One Hundred Dollars: Songs Of Man

One Hundred Dollars  Cover

Outside

If this is how One Hundred Dollars deals with the sophomore jinx, they should get out and court all other jinxes. Songs Of Man is a ten-song collection of alt-country, which raises the genre bar with both music and lyric.

The production is attentive and sympathetic; most of the effects focus on enhancing and showcasing Simone Schmidt's gravely, haunting voice. Essential, as the band tackles some heavy current issues and hers is the means to do so without coming over all judgemental.

“Black Gold’ looks at the price paid by the Fort McMurray oil workers, far from home and loved ones and beset by all the temptations money can buy. The elegant and sweetly melodic “Where the Sparrows Drop” focuses on a young couple separated by war and what longing and need can do to the strongest bonds. The music’s a mix of either traditional acoustic (Aaron’s Song’) or countrified rock (‘Waiting For Another’) and the band handles either approach with confidence and a love of playing.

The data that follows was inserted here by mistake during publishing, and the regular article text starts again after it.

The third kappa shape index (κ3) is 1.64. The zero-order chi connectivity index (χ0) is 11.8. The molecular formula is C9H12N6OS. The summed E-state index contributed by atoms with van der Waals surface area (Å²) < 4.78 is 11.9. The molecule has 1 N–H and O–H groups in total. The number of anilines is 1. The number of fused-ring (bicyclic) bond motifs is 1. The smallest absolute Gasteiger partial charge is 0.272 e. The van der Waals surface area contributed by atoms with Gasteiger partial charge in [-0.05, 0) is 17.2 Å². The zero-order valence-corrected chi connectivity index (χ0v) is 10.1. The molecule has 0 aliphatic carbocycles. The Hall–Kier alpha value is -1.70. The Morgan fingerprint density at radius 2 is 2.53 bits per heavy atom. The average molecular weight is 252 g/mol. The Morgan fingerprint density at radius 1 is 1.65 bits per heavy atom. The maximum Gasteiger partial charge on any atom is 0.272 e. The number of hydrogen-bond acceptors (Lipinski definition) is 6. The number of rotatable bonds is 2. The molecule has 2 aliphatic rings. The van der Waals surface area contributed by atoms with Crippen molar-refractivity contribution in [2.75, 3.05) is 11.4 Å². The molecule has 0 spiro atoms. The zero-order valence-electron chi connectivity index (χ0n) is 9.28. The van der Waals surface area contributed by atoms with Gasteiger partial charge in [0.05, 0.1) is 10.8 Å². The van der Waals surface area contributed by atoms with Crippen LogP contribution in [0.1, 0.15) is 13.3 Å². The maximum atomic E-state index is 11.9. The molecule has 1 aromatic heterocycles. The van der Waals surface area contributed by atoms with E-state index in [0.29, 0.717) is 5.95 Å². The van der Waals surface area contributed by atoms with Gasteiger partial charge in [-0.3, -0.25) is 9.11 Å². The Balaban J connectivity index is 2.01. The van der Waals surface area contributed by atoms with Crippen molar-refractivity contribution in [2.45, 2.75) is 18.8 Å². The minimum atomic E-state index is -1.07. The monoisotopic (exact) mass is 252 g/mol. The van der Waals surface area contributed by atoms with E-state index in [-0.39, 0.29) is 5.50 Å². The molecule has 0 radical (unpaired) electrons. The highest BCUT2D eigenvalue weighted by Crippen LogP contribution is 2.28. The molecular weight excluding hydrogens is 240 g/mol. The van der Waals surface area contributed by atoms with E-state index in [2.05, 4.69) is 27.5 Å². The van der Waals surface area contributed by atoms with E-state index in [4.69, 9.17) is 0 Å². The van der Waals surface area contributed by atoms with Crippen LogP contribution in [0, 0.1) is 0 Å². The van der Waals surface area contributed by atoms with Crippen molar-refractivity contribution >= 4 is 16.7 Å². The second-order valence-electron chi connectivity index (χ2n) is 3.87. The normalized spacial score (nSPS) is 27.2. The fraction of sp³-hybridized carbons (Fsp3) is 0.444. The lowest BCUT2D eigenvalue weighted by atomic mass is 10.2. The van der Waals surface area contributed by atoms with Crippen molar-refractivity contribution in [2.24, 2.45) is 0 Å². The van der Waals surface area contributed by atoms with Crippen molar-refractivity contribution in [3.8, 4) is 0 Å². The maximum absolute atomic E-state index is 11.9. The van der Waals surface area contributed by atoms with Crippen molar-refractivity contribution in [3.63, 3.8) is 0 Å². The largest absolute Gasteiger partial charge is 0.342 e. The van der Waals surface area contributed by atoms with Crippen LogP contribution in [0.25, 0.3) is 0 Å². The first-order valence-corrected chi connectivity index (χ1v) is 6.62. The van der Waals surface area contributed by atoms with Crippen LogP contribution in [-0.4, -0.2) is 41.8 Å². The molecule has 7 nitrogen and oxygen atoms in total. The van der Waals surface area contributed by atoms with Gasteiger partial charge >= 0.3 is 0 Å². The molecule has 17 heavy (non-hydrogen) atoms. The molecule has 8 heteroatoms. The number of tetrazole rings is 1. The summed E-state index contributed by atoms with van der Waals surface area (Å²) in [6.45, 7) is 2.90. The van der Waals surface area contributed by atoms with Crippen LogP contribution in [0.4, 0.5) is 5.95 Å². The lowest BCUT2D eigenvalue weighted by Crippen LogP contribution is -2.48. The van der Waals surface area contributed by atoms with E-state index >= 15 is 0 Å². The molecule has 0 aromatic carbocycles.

It’s all liberally sprinkled with quirky arrangements and surprising time changes to keep things interesting. If they don’t do the trick, Schmidt’s winning ways with the bitter and the sweet will. Check the way she undercuts the classic country tropes of ‘Everybody Wins’ with caustic tongue-in-cheek lyrics.

While she shares a number of affinities with Neko Case, and wrote the bulk of the album, it’s worth noting that at no point does it sound like a Simone Schmidt solo joint. This young unit exhibits the chemistry of a more seasoned band, all the better to create some of the most intelligent modern protest music around.

Lenny Stoute